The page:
Bonato, T. (2018) Articulando escalas: cartografia e conhecimento geográfico da Bacia Platina (1515-1628). (Tese de Doutorado). Universidade Federal do Paraná, Curitiba.

Buisseret, D. (2007). Spanish colonial cartography, 1450-1700. En Woodward, D. (ed) The history of cartography. Volume Three. Cartography in the European Renaissance. Part 1. Chicago: The Chicago University Press.

Cabria, J. V. B. (2008). Cartografia manuscrita de Brasil en las colecciones españolas (1500-1822). Salamanca: Universidad de Salamanca. 

Cortesão, A. (1935) Cartografia e cartógrafos portugueses dos séculos XV e XVI (Contribuição para um estudo completo). Vol. I. Lisboa: Seara Nova.

Cortesão, A., Mota, A. T. (1987) Portugaliae Monumenta Cartographica. Volumes I-V. Lisboa: Imprensa Nacional, Casa da Moeda.

Cortesão J. (1965). História do Brasil nos velhos mapas. Tomo 1. Brasília: Ministério das Relações Exteriores, Instituto Rio Branco.

Costa, M.F. (1999). História de um país inexistente. O pantanal entre os séculos XVI e XVIII. São Paulo: Cosmos, 1999. 

Cross, R. (1918). Dutch cartographers of the seventeenth century. Geographical Review, n. 6, 1, p.66-70.

Cuesta Domingo, M. (2010). Tres cartógrafos portugueses en la corte de España: Ribeiro, Lavanha, Teixeira. Lisboa: Academia Portuguesa de História.

Doré, A. (2014). O deslocamento de interesses da Índia para o Brasil durante a União Ibérica: mapas e relatos. Colonial Latin American Review, 23, 2, 171–196.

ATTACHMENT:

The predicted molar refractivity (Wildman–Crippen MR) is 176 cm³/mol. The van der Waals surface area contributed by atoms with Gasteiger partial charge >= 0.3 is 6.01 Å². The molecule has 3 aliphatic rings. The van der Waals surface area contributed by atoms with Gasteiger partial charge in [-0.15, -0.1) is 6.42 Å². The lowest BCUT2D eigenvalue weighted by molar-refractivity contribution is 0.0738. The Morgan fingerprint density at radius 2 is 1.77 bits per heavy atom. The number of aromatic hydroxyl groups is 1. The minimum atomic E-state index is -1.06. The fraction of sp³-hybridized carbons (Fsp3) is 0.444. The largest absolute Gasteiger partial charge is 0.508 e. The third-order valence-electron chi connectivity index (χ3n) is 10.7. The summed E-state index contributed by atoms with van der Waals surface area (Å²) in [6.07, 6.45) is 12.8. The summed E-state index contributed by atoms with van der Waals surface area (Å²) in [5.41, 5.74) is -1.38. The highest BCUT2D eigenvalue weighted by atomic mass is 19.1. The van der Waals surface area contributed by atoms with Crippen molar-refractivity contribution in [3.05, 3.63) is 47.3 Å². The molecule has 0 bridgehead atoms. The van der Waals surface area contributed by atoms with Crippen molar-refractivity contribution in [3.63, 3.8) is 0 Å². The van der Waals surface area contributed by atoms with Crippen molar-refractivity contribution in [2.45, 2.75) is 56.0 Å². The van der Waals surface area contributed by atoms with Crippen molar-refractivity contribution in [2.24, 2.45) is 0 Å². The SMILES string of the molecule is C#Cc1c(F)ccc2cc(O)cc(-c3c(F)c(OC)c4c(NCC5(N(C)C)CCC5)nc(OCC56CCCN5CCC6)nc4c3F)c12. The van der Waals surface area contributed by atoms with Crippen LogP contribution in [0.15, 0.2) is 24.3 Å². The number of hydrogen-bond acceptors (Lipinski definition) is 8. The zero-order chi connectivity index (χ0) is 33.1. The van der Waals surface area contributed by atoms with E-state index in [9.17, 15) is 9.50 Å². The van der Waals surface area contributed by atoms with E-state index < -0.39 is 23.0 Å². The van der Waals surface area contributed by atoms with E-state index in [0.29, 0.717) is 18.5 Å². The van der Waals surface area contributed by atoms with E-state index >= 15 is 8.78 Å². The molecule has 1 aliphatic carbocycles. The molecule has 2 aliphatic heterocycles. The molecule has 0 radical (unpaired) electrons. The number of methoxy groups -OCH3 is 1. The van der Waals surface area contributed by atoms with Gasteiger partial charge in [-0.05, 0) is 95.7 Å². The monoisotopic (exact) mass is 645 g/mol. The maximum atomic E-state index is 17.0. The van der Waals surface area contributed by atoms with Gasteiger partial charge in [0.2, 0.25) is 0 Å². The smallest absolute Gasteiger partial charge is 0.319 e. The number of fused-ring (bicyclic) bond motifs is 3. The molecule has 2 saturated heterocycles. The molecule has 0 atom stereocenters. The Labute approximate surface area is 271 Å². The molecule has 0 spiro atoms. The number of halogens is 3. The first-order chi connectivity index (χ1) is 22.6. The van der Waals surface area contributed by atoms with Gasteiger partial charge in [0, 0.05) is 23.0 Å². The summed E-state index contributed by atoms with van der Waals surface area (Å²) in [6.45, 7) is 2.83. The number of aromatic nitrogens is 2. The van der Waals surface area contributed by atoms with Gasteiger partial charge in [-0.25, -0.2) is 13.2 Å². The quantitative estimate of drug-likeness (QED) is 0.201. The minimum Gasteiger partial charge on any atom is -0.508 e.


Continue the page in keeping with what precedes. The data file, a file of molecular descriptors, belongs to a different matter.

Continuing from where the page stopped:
Doré, A. (2015). A América do Sul no mapa mural de Willem Blaeu de 1608: contribuições para a construção do continente. Domínios da Imagem, 9, 17, p. 26-42.

Kagan, R., Schmidt, B. (2007). Maps and the early modern state: Official cartography. En Woodward, D. (ed) The history of cartography. Volume Three. Cartography in the European Renaissance. Part 1. Chicago: The Chicago University Press.

Padrón, R. (2002). Mapping Plus Ultra: Cartography, Space, and Hispanic Modernity.  Representations, 79, 28-60.

Martín-Meras, L. (1992). Cartografia marítima hispana. La imagem de América. Madrid: Lunwerg for Ministerio de Obras Públicas, Transportes y Medio Ambiente.

Mundy, B. (1996). The mapping of New Spain. Indigenous cartography and the maps of the Relaciones Geográficas. Chicago: The University of Chicago Press.

Portuondo, M. (2009). Secret Science: Spanish cosmography and the new world. Chicago: University of Chicago Press.

Sandman, A. (2007). Spanish Nautical Cartography in the Renaissance. En Woodward, D. (ed) The history of cartography. Volume Three. Cartography in the European Renaissance. Part 1. Chicago: The Chicago University Press.

Vieira, D. L. (2022) O Brasil holandês. Brasilia qua parte paret Belgis, Georg Marcgraf, 1647. En Doré, A., Furtado, J. História do Brasil em 25 mapas. São Paulo: Companhia das Letras.


Tiago Bonato

How to quote this entry:

Tiago Bonato (Universidade Federal da Integração Latino-Americana). “Cartography“. In: BRASILHIS Dictionary: Biographic and Thematic Dictionary of Brazil in the Spanish Monarch (1580-1640). Available in: Date of access: 25/02/2024.

Keep Reading